Climate change will lead to more flooding and drought in East Asia and could chop 5.3 percent off annual gross domestic product by the year 2100 if measures aren’t adopted to tackle it, according to the Asian Development Bank.
Rising temperatures in China, Japan, Mongolia and South Korea will spur more flooding and tropical storms in coastal areas and make northern agricultural regions more prone to drought, the ADB said today in its “Economics of Climate Change in East Asia” report.
The study underscores the risks of inaction on climate change faced by a region that was responsible for 30 percent of the world’s carbon emissions in 2010. China’s model of economic growth at all costs has made it the world’s biggest carbon emitter and has blanketed cities in smog that can surpass World Health Organization recommendations by almost 40 times.
“East Asia needs to shift toward a model of economic growth focused on low carbon emissions and more efficient use of resources,” the ADB said in the report. In China, “measures to reduce emissions of greenhouse gases should lead to significant improvements in local air quality, thus reducing the damage to the health of urban populations,” it said.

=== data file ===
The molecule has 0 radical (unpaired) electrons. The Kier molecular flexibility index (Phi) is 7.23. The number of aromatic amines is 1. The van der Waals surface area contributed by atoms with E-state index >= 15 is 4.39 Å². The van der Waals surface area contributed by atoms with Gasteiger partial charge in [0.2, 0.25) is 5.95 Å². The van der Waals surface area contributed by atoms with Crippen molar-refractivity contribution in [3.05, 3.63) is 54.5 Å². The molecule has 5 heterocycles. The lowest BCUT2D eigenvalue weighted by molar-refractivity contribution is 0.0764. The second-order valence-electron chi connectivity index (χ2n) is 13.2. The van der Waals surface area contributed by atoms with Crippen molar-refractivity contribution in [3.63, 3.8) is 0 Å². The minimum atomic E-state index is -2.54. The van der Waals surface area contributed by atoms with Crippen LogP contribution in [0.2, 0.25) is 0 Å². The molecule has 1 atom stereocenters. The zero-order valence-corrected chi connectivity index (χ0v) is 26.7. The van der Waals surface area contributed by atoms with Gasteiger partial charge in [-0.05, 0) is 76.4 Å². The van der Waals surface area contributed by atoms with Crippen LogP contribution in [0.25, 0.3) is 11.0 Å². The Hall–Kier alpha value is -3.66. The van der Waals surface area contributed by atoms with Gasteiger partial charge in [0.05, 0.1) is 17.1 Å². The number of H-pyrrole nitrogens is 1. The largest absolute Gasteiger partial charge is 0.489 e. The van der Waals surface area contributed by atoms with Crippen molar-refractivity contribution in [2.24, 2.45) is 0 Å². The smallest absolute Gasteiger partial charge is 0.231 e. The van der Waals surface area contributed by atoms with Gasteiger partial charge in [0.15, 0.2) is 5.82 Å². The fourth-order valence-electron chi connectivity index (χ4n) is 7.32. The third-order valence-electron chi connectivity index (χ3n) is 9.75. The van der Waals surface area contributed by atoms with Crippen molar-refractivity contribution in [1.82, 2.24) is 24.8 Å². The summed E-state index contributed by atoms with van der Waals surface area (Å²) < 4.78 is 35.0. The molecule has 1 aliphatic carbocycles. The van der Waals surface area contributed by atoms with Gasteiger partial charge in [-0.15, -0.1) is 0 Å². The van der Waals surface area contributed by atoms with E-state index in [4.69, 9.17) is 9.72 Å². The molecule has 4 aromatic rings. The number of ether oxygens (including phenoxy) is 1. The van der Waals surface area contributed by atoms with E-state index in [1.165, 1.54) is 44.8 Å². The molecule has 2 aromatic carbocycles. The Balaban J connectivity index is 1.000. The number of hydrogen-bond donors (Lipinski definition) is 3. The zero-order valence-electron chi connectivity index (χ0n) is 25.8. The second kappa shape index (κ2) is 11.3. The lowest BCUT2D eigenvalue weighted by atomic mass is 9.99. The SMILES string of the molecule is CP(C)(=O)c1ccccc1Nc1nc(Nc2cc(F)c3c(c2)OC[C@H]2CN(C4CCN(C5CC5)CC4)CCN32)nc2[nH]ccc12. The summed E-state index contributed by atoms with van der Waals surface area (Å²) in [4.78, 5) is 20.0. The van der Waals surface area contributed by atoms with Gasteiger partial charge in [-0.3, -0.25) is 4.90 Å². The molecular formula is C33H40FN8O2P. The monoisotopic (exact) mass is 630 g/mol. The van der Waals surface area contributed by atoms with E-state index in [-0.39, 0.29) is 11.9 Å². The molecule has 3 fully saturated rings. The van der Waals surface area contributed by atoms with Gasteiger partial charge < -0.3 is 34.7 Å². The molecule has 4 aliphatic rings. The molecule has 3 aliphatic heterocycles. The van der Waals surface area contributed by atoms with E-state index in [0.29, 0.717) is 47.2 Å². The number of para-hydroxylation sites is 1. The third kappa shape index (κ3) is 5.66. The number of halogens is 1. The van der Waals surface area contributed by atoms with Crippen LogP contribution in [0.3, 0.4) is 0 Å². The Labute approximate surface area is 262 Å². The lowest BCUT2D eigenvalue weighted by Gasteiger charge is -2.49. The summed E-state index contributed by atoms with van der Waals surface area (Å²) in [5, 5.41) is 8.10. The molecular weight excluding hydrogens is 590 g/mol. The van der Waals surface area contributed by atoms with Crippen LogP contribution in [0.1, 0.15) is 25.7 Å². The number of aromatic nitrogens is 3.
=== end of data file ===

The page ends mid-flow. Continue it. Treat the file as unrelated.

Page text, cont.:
Current projections suggest that regional mean temperatures in 2090 will be 3.8 to 5.2 degrees Celsius higher than the 1961-1990 average, according to the report. The region is already vulnerable to once-every-hundred-years floods that could affect 12 million people in 23 cities, threatening $864 billion in assets, the report said.
The ADB said that under a mid-range scenario, adapting infrastructure to climate change would cost the region $22.9 billion a year in 2005 dollars. Coastal protection would cost $4.2 billion a year and adapting agriculture would require $9.5 billion a year.
The costs of mitigating climate change are much lower than the damage that would be caused by doing nothing, Gordon Hughes, a professor at the University of Edinburgh and one of the authors of the report, said at a briefing today in Beijing. Roads are one of the most expensive sectors for adaptation as they are particularly susceptible to higher temperatures, he said.
“The question is, do we spend money today to reduce the damage done by climate change in 40 years time, or do we wait a bit and adapt in a slightly different way but in 20 or 30 years,” Hughes said. “That’s a very difficult trade off, but it’s a very important trade off that needs to be made.”
For China, adjustments to transport infrastructure could have “very large benefits” in reducing air pollution and improving people’s health, he said.
Climate-related natural disasters since 1970 have already cost $259 billion to China, $64 billion to Japan, $15 billion to South Korea and $2 billion to Mongolia. That amounts to less than 0.2 percent of GDP over the period, the ADB said in its report.
China’s glaciers are “retreating markedly” due to global warming and the country has seen an increase in floods and droughts, Chen Wenying, a professor at Tsinghua University, said today at the briefing.
The Asian Development Bank said its study area didn’t include Hong Kong or Macau. Maps in the report also didn’t show data for Taiwan, the self-governed island that China considers part of its territory.